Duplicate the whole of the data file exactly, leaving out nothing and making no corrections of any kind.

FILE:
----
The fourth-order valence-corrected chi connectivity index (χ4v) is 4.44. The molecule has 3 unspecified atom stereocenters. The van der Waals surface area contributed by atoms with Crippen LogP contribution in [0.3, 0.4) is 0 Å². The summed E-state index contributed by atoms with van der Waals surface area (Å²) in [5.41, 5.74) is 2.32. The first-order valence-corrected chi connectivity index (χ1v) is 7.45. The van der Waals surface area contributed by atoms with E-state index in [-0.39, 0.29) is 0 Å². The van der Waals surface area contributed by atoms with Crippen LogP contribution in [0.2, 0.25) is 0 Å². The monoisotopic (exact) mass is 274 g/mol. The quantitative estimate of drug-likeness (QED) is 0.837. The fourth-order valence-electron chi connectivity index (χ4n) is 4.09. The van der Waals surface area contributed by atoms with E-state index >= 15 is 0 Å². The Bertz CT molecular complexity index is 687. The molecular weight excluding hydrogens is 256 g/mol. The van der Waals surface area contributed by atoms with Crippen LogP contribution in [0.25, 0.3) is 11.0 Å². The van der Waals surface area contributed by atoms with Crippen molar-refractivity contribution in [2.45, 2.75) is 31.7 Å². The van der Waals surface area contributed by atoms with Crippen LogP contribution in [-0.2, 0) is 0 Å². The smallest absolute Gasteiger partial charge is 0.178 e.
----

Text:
The fourth-order valence-corrected chi connectivity index (χ4v) is 4.44. The molecule has 3 unspecified atom stereocenters. The van der Waals surface area contributed by atoms with Crippen LogP contribution in [0.3, 0.4) is 0 Å². The summed E-state index contributed by atoms with van der Waals surface area (Å²) in [5.41, 5.74) is 2.32. The first-order valence-corrected chi connectivity index (χ1v) is 7.45. The van der Waals surface area contributed by atoms with E-state index in [-0.39, 0.29) is 0 Å². The van der Waals surface area contributed by atoms with Crippen LogP contribution in [0.2, 0.25) is 0 Å². The monoisotopic (exact) mass is 274 g/mol. The quantitative estimate of drug-likeness (QED) is 0.837. The fourth-order valence-electron chi connectivity index (χ4n) is 4.09. The van der Waals surface area contributed by atoms with E-state index >= 15 is 0 Å². The Bertz CT molecular complexity index is 687. The molecular weight excluding hydrogens is 256 g/mol. The van der Waals surface area contributed by atoms with Crippen LogP contribution in [0.25, 0.3) is 11.0 Å². The van der Waals surface area contributed by atoms with Crippen molar-refractivity contribution in [2.45, 2.75) is 31.7 Å². The van der Waals surface area contributed by atoms with Crippen LogP contribution in [-0.2, 0) is 0 Å². The smallest absolute Gasteiger partial charge is 0.178 e.